Definition of judge in English:

judge

Line breaks: judge
Pronunciation: /dʒʌdʒ
 
/

noun

  • 1A public officer appointed to decide cases in a law court: he is due to appear before a judge and jury on Monday a High Court Judge
    More example sentences
    • The judges made this particular aspect of public policy and the judges are entitled to change it.
    • It has to be applied in a variety of cases, and it is a matter for the judges of the Family Law Court as to whether it applies to a particular case.
    • That would pass over sentencing powers from judges to probation officers, which is the exact opposite of what she said when she began her speech.
    Synonyms
    justice, magistrate, His/Her/Your Honour; Law Lord, Lord Justice; (judges) the judiciary; in England & Wales recorder; in Scotland sheriff; in the Isle of Man deemster; in the Channel Islands jurat; North American jurist, surrogate; Spanish alcalde
    informal beak, m'lud
    historical reeve
    Scottish historical sheriff-depute, bailie
  • 1.1A person who decides the results of a competition: a distinguished panel of judges select the winning design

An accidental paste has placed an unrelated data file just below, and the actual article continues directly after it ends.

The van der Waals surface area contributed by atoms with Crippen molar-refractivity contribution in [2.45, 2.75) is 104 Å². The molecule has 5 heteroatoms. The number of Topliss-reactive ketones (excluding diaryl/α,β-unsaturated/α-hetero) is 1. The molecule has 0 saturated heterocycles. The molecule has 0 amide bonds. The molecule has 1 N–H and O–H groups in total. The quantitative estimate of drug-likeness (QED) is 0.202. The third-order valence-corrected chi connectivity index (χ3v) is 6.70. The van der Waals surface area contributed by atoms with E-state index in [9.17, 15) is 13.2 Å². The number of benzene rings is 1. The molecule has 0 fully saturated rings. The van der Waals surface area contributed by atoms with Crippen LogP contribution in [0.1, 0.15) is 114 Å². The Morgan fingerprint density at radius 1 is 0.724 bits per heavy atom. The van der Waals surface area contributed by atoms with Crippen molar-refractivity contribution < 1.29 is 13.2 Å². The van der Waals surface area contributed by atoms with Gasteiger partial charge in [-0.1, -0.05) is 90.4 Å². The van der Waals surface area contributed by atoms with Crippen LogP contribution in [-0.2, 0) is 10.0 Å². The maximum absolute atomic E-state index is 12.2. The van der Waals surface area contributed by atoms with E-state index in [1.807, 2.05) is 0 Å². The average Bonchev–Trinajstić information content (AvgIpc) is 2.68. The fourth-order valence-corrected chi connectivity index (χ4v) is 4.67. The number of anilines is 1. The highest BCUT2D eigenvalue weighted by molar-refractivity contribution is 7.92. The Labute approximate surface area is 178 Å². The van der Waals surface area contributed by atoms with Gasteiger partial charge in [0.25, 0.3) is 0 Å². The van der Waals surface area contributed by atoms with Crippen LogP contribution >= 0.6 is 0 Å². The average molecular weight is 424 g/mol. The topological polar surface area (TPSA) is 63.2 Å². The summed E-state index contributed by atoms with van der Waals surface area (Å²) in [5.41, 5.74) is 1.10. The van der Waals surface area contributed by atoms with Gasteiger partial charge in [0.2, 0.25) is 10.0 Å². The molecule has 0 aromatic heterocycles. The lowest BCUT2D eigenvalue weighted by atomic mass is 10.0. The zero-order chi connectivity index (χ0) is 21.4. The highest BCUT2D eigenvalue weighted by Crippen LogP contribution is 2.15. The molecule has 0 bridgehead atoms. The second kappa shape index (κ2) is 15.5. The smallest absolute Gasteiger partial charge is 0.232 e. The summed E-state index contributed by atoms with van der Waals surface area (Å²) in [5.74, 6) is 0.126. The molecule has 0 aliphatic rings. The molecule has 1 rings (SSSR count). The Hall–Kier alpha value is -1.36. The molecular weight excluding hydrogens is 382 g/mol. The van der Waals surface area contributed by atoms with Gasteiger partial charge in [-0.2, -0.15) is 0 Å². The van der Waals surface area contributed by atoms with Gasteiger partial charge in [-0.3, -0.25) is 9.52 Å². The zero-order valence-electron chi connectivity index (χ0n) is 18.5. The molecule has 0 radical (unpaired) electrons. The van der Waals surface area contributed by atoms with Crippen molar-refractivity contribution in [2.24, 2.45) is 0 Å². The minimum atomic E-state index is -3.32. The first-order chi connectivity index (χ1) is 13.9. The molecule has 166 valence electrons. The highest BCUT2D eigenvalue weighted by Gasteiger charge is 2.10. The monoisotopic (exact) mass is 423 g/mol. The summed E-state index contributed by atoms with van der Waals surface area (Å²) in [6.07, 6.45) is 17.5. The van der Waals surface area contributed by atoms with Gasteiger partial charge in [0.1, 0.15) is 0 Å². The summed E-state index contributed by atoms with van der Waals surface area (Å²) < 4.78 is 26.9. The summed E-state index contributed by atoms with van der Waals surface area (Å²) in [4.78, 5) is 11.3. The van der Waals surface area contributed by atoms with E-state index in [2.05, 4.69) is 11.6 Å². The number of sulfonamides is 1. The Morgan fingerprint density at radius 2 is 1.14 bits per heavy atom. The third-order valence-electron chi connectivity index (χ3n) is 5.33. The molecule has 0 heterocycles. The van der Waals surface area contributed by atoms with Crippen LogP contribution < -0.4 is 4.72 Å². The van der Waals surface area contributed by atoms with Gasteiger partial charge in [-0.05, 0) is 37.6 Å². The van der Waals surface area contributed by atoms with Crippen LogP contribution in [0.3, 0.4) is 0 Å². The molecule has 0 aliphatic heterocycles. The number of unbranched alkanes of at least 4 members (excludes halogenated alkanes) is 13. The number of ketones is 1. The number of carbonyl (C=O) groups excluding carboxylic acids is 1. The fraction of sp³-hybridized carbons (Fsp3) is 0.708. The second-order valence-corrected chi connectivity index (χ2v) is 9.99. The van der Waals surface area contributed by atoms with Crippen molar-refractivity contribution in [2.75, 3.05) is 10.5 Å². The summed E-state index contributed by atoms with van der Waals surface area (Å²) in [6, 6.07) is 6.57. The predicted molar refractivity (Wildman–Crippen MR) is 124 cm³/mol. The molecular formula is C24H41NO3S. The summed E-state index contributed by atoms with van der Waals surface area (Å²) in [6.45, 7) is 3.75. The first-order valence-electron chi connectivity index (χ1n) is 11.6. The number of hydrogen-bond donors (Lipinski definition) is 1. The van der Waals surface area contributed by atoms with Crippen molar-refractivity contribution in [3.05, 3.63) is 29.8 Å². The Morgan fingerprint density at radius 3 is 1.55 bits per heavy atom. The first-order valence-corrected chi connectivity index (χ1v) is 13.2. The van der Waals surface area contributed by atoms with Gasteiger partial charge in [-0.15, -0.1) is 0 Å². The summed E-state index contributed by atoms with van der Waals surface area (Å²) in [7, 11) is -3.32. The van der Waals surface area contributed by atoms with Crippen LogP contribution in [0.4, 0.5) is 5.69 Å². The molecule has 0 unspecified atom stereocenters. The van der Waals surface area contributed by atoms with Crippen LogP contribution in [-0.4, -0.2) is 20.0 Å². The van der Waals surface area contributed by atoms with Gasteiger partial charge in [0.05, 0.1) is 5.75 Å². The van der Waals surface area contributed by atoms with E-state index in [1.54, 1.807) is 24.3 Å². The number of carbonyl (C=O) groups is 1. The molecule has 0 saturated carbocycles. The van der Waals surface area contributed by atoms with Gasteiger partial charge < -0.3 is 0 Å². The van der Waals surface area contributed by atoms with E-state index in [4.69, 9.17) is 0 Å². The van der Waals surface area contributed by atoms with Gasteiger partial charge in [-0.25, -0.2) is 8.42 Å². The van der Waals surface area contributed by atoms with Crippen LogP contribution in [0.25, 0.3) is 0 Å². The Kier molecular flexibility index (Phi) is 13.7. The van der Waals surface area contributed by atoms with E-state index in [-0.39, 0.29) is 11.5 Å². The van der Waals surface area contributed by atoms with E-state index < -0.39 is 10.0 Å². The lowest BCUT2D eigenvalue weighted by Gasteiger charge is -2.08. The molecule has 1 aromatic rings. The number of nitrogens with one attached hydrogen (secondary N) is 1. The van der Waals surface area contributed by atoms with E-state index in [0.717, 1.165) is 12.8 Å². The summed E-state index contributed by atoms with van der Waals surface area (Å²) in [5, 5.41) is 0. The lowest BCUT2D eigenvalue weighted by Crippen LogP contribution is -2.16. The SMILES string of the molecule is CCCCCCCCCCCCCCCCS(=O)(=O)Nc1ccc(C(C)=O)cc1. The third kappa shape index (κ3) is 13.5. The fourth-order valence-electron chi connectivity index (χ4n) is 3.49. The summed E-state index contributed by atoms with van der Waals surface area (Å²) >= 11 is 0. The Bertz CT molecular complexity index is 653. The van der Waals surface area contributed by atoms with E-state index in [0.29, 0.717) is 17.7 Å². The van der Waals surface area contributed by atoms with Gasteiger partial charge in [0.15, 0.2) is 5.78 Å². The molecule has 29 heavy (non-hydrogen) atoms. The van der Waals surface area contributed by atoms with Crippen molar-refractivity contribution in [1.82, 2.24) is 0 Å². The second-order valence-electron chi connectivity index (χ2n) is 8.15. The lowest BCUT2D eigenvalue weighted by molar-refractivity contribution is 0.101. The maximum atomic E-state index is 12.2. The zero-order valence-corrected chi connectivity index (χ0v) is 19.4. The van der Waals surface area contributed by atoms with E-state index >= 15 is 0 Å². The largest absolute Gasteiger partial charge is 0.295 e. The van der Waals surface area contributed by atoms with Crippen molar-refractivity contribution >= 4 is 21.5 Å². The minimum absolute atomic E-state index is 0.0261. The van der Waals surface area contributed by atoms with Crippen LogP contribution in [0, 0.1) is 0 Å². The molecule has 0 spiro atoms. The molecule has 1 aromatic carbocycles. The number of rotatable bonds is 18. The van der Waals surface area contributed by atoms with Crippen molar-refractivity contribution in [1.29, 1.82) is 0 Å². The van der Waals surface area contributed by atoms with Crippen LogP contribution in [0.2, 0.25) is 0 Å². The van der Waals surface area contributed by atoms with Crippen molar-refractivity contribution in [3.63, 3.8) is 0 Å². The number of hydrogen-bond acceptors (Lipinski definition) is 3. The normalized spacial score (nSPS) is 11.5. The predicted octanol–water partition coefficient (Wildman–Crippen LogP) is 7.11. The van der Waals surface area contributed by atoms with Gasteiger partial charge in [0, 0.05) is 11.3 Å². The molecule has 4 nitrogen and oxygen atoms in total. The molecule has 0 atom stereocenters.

More example sentences
    • Mr Lewis will head a panel of judges to select the winning entry.
    • For the 2001 National Open Framing Competition, three judges selected these winners from among the eight entries.
    • London United, the Fulwell-based bus company, is just the ticket for passengers, decided the judges in a prestigious competition.
  • 1.2A person able or qualified to give an opinion on something: she was a good judge of character
    More example sentences
    • Is she therefore a good judge of character and ability?
    • A scratch golfer who mixes freely with professionals in that game, McGwire is a good judge of what he sees and hears around the circuit.
    • He had a great attachment to the soil and was a good judge of stock.
  • 2A leader having temporary authority in ancient Israel in the period between Joshua and the kings. See also Judges.
    More example sentences
    • After him, the period of the judges began, the judges made sure that the Jews were acting properly.
    • Deborah was the only woman to be a judge of Israel, a position equal to that of a king.

verb

[with object] Back to top  

Derivatives

judgeship

noun
More example sentences
  • Congress voted last fall to create 15 new district judgeships, but the last time appeals courts were expanded was 1990.
  • That's why local judgeships are so rife with corruption.
  • There are no open primaries for New York Supreme Court judgeships.

Origin

Middle English: from Old French juge (noun), juger (verb), from Latin judex, judic-, from jus 'law' + dicere 'to say'.

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Pronunciation: ˌkələrəˈto͝orə
noun
elaborate ornamentation of a vocal melody